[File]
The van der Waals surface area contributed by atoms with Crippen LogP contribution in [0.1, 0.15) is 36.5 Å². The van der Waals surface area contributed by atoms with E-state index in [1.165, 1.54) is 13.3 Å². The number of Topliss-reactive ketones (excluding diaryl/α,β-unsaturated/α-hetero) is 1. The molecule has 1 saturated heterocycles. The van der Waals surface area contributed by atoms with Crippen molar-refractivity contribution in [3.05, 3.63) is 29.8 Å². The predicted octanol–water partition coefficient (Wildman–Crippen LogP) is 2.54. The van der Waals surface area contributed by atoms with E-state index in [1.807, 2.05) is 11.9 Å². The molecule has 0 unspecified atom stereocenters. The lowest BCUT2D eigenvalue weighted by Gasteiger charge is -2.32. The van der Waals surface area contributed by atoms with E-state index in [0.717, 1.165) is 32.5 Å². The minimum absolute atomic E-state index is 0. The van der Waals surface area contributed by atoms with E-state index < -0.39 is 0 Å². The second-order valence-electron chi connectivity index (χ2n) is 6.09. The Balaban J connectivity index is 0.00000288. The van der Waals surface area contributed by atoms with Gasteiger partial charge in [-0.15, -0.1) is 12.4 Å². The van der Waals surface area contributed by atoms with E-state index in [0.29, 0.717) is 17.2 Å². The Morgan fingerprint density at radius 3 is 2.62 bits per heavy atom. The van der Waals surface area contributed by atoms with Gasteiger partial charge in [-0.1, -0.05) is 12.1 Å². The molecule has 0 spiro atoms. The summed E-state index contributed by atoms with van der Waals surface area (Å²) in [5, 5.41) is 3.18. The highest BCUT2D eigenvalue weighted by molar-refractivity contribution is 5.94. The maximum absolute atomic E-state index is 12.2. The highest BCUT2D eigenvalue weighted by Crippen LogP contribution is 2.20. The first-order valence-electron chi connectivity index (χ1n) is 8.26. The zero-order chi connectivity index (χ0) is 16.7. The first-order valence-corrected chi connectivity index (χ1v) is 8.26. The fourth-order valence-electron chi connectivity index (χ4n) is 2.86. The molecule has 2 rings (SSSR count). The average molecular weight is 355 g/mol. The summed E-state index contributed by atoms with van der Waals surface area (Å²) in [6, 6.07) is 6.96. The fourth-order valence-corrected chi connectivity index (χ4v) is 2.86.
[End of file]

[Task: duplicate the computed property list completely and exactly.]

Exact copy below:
The van der Waals surface area contributed by atoms with Crippen LogP contribution in [0.1, 0.15) is 36.5 Å². The van der Waals surface area contributed by atoms with E-state index in [1.165, 1.54) is 13.3 Å². The number of Topliss-reactive ketones (excluding diaryl/α,β-unsaturated/α-hetero) is 1. The molecule has 1 saturated heterocycles. The van der Waals surface area contributed by atoms with Crippen molar-refractivity contribution in [3.05, 3.63) is 29.8 Å². The predicted octanol–water partition coefficient (Wildman–Crippen LogP) is 2.54. The van der Waals surface area contributed by atoms with E-state index in [1.807, 2.05) is 11.9 Å². The molecule has 0 unspecified atom stereocenters. The lowest BCUT2D eigenvalue weighted by Gasteiger charge is -2.32. The van der Waals surface area contributed by atoms with E-state index in [0.717, 1.165) is 32.5 Å². The minimum absolute atomic E-state index is 0. The van der Waals surface area contributed by atoms with E-state index < -0.39 is 0 Å². The second-order valence-electron chi connectivity index (χ2n) is 6.09. The Balaban J connectivity index is 0.00000288. The van der Waals surface area contributed by atoms with Gasteiger partial charge in [-0.15, -0.1) is 12.4 Å². The van der Waals surface area contributed by atoms with E-state index in [0.29, 0.717) is 17.2 Å². The Morgan fingerprint density at radius 3 is 2.62 bits per heavy atom. The van der Waals surface area contributed by atoms with Gasteiger partial charge in [-0.1, -0.05) is 12.1 Å². The molecule has 0 spiro atoms. The summed E-state index contributed by atoms with van der Waals surface area (Å²) in [5, 5.41) is 3.18. The highest BCUT2D eigenvalue weighted by molar-refractivity contribution is 5.94. The maximum absolute atomic E-state index is 12.2. The highest BCUT2D eigenvalue weighted by Crippen LogP contribution is 2.20. The first-order valence-electron chi connectivity index (χ1n) is 8.26. The zero-order chi connectivity index (χ0) is 16.7. The first-order valence-corrected chi connectivity index (χ1v) is 8.26. The fourth-order valence-electron chi connectivity index (χ4n) is 2.86. The molecule has 2 rings (SSSR count). The average molecular weight is 355 g/mol. The summed E-state index contributed by atoms with van der Waals surface area (Å²) in [6, 6.07) is 6.96. The fourth-order valence-corrected chi connectivity index (χ4v) is 2.86.